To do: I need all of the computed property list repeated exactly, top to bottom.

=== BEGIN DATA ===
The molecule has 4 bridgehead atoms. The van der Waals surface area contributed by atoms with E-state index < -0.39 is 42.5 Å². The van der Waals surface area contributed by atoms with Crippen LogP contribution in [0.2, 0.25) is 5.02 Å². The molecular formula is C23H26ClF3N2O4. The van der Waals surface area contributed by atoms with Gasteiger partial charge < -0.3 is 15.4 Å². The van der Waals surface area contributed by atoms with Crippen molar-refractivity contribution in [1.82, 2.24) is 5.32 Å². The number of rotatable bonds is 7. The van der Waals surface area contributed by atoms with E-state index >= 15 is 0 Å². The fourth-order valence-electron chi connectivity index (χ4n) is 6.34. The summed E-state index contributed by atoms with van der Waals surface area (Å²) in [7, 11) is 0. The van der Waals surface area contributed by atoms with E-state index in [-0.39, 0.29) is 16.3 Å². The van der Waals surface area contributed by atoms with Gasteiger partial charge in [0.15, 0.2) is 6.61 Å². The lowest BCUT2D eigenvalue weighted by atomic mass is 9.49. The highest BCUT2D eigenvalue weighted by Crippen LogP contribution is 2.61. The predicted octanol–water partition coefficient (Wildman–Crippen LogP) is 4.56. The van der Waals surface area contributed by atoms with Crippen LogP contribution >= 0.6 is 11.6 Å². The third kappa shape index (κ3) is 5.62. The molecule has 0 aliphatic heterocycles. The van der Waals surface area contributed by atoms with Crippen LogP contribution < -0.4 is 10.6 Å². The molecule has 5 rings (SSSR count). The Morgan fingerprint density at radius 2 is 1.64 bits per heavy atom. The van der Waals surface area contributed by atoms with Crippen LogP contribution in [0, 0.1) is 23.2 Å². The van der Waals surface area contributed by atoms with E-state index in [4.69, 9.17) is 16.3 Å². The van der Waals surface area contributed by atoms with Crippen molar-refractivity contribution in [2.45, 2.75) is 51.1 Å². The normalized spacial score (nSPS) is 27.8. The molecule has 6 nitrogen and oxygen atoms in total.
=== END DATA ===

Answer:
The molecule has 4 bridgehead atoms. The van der Waals surface area contributed by atoms with E-state index < -0.39 is 42.5 Å². The van der Waals surface area contributed by atoms with Crippen LogP contribution in [0.2, 0.25) is 5.02 Å². The molecular formula is C23H26ClF3N2O4. The van der Waals surface area contributed by atoms with Gasteiger partial charge < -0.3 is 15.4 Å². The van der Waals surface area contributed by atoms with Crippen molar-refractivity contribution in [1.82, 2.24) is 5.32 Å². The number of rotatable bonds is 7. The van der Waals surface area contributed by atoms with E-state index >= 15 is 0 Å². The fourth-order valence-electron chi connectivity index (χ4n) is 6.34. The summed E-state index contributed by atoms with van der Waals surface area (Å²) in [7, 11) is 0. The van der Waals surface area contributed by atoms with E-state index in [-0.39, 0.29) is 16.3 Å². The van der Waals surface area contributed by atoms with Gasteiger partial charge in [0.15, 0.2) is 6.61 Å². The lowest BCUT2D eigenvalue weighted by atomic mass is 9.49. The highest BCUT2D eigenvalue weighted by Crippen LogP contribution is 2.61. The predicted octanol–water partition coefficient (Wildman–Crippen LogP) is 4.56. The van der Waals surface area contributed by atoms with Crippen LogP contribution >= 0.6 is 11.6 Å². The third kappa shape index (κ3) is 5.62. The molecule has 0 aliphatic heterocycles. The van der Waals surface area contributed by atoms with Crippen LogP contribution < -0.4 is 10.6 Å². The molecule has 5 rings (SSSR count). The Morgan fingerprint density at radius 2 is 1.64 bits per heavy atom. The van der Waals surface area contributed by atoms with Crippen LogP contribution in [0, 0.1) is 23.2 Å². The van der Waals surface area contributed by atoms with E-state index in [4.69, 9.17) is 16.3 Å². The van der Waals surface area contributed by atoms with Crippen molar-refractivity contribution in [2.45, 2.75) is 51.1 Å². The normalized spacial score (nSPS) is 27.8. The molecule has 6 nitrogen and oxygen atoms in total.